Russian Reading Challenge 2008


I had a personal challenge to read more Russian authors, and now Ex Libris has provided me with the perfect support group! The Russian Reading Challenge doesn’t start until the new year, but I need to start planning now. Here are the “rules”:

This challenge is a twelve month challenge, but the minimum number of books to read is only four. Why? Many Russian novels are quite lengthy, so it may take more than one month to read one book. Also, it keeps the burden to a minimum if you are, like me, participating in several reading challenges. You are welcome to read more, though!

Both fiction and non-fiction are acceptable here, as well as short stories and poetry. Authors read should either be authors who wrote (write) in Russian or authors who wrote (write) about Russia and Russians. The challenge begins January 1, 2008 and ends December 31, 2008, so you have plenty of time to be thinking about your book list. Oh, yes, there may even be some prizes in store throughout the year!

I’ve been going through my list of Russian authors in an attempt to whittle it down to a select few, and I can’t (perhaps this is a sign I should be doing Russian literature instead?). In addition, we can read non-fiction, which I am really, really looking forward to. So here is the entire list of my Russian authors (so far). As always, if anyone has suggestions, please let me know. I’ll be choosing from this list next year:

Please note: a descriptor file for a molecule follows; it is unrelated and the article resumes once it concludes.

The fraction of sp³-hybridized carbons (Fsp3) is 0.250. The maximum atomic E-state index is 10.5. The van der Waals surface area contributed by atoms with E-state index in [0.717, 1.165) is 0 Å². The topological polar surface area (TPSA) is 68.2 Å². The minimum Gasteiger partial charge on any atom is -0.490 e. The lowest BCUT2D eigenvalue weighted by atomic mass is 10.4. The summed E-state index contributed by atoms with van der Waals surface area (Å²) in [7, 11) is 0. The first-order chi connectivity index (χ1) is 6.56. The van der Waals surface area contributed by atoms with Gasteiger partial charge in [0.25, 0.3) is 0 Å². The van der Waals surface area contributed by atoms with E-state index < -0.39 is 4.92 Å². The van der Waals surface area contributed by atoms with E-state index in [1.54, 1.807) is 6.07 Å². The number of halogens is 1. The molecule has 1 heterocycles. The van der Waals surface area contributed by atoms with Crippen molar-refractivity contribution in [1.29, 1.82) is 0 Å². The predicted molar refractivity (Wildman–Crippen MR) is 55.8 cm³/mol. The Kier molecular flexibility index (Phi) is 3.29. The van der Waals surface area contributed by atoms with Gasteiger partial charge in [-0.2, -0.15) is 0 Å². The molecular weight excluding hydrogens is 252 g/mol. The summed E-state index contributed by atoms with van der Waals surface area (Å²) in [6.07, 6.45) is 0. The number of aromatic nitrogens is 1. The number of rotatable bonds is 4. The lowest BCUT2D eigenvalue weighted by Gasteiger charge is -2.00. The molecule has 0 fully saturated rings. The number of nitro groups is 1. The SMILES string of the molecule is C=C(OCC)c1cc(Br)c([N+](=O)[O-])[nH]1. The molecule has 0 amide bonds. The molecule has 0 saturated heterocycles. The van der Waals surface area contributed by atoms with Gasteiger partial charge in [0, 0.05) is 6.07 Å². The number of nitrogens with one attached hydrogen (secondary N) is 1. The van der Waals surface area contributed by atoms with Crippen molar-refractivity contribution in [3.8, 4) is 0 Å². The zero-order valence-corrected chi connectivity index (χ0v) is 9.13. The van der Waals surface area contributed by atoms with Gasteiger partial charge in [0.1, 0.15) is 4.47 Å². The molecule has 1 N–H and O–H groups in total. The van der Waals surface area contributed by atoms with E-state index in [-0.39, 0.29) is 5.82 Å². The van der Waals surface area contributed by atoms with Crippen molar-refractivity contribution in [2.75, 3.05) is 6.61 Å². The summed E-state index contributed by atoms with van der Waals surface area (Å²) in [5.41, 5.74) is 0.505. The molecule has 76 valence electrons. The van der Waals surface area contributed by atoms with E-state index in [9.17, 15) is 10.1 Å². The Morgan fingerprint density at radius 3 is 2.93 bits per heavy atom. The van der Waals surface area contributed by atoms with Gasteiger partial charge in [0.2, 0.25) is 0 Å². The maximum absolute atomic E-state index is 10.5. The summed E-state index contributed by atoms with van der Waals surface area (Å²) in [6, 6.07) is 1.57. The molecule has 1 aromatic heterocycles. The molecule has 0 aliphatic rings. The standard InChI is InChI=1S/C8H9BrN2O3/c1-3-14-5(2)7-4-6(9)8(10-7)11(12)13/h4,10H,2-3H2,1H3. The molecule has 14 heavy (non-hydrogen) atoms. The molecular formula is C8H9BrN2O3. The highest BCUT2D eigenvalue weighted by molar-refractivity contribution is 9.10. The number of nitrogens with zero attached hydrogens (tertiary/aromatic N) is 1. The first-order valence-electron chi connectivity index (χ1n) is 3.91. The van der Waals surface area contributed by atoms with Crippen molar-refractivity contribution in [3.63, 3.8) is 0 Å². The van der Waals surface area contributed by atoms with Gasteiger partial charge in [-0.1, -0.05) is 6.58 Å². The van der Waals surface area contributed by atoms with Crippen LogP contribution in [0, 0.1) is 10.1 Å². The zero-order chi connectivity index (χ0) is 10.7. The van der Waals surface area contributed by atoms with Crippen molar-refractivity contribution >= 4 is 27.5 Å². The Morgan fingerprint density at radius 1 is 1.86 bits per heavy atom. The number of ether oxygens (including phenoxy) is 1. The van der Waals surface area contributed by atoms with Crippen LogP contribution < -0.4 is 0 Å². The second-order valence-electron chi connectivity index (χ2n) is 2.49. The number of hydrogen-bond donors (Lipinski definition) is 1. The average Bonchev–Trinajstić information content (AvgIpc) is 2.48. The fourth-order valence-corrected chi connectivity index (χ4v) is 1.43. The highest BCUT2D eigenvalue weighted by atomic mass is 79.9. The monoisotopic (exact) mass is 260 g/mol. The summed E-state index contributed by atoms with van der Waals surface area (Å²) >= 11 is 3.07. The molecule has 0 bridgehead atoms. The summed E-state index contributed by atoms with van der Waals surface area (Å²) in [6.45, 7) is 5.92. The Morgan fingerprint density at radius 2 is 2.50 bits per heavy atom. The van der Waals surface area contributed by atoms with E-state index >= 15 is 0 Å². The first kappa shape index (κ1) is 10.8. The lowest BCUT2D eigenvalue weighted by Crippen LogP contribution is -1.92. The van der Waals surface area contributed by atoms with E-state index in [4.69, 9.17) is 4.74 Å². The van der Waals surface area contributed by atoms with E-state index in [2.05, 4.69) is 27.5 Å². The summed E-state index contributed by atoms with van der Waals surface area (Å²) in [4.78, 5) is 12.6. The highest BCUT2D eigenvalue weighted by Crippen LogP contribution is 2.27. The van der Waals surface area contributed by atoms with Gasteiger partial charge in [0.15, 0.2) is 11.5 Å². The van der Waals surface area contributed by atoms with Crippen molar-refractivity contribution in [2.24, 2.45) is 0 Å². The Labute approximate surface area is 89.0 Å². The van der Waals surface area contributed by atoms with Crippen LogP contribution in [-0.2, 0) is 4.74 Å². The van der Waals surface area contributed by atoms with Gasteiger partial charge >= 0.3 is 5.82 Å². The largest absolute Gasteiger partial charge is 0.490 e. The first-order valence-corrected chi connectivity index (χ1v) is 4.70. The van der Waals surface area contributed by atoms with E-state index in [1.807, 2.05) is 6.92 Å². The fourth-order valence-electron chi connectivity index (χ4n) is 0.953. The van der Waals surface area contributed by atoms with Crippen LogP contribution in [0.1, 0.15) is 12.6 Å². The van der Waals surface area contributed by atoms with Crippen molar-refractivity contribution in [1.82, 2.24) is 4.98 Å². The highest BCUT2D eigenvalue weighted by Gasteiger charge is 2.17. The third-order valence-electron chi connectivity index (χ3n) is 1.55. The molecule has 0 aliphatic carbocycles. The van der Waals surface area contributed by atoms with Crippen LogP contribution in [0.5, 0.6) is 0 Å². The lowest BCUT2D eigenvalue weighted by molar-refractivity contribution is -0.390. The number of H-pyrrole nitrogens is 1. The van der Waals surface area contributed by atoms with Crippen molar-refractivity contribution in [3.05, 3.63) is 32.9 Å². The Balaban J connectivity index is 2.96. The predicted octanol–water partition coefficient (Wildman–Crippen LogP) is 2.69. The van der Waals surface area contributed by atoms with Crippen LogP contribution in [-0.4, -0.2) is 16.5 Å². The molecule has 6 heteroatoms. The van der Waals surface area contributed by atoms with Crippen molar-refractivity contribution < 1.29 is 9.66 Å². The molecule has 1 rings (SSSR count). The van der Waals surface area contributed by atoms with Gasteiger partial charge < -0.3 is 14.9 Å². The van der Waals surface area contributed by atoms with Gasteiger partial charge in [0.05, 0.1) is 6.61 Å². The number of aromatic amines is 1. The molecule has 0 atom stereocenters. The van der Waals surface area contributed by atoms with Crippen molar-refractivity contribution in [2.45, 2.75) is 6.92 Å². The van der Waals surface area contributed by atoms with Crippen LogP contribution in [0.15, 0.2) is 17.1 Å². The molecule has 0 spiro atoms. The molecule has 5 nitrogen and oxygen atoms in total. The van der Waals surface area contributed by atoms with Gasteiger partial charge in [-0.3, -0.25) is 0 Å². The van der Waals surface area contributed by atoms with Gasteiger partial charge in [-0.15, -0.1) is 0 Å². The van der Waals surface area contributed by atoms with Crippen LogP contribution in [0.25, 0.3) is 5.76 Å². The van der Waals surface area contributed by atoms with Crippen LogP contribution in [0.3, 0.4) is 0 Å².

• Vassily Aksyonov ~ Generations of Winter
  • Isaac Babel ~ The Complete Works of Isaac Babel
  • Andrei Bely ~ Petersburg ~ The Silver Dove
  • Mikhail Bulgakov ~ Black Snow ~ The Heart of a Dog ~ The Master and Margarita
  • Ivan Bunin ~ The Elagin Affair: And Other Stories ~ Sunstroke: Selected Stories of Ivan Bunin ~ Night of Denial: Stories mand Novellas (Bunin was the first Russian author to win a Nobel Prize-1933)
  • Anton Chekhov ~ various short stories and plays
  • Nikolai Chernyshevsky ~ What Is to Be Done?
  • Lydia Chukovskaya ~ Sofia Petrovna
  • Yuri Dombrovsky ~ The Faculty of Useless Knowledge
  • Fyodor Dostoevsky ~ The Brothers Karamazov ~ The Idiot ~ Demons ~ Notes from the Underground
  • Fyodor Gladkov ~ Cement
  • Nikolai Gogol ~ Dead Souls, various short stories
  • Ivan Goncharov ~ Oblomov
  • Vasily Grossman ~ Life and Fate
  • Mikhail Lermontov ~ A Hero of Our Time
  • Nikolai Leskov ~ The Enchanted Wanderer
  • Boris Pasternak ~ Doctor Zhivago
  • Andrei Platanov ~ The Foundation Pit
  • Anatoli Rybakov ~ Heavy Sands ~ Children of the Arbat
  • Mikhail Sholokhov ~ And Quiet Flows the Don
  • Alexander Solzhenitsyn ~ The First Circle ~ The Gulag Archipelago
  • Leo Tolstoy ~ Anna Karenina ~ War and Peace (new trans. Oct. 2007) ~ What is Art? ~ The Kreutzer Sonata ~ Resurrection
  • Tatyana Tolstaya ~ White Walls ~ The Slynx
  • Yuri Trifonov ~ Exchange and Other Stories
  • Evgeniya Tur ~ Antonina
  • Ivan Turgenev ~ Virgin Soil ~ Fathers & Sons
  • Ludmila Ulitskaya ~ The Funeral Party ~ Medea and Her Children
  • Yevgeny Zamyatin ~ We


  • Russian Short Stories from Pushkin to Buida ~ ed. Robert Chandler
  • Soviet Women Writing ~ ed. Helen Goscilo


  • Anna Akhmatova
  • Osip Mandelstam
  • Vladimir Mayakovsky
  • Boris Pasternak
  • Alexander Pushkin
  • Marina Tsvetaeva


  • Anna Akhmatova ~ My Half Century
  • Emma Gerstein ~ Moscow Memories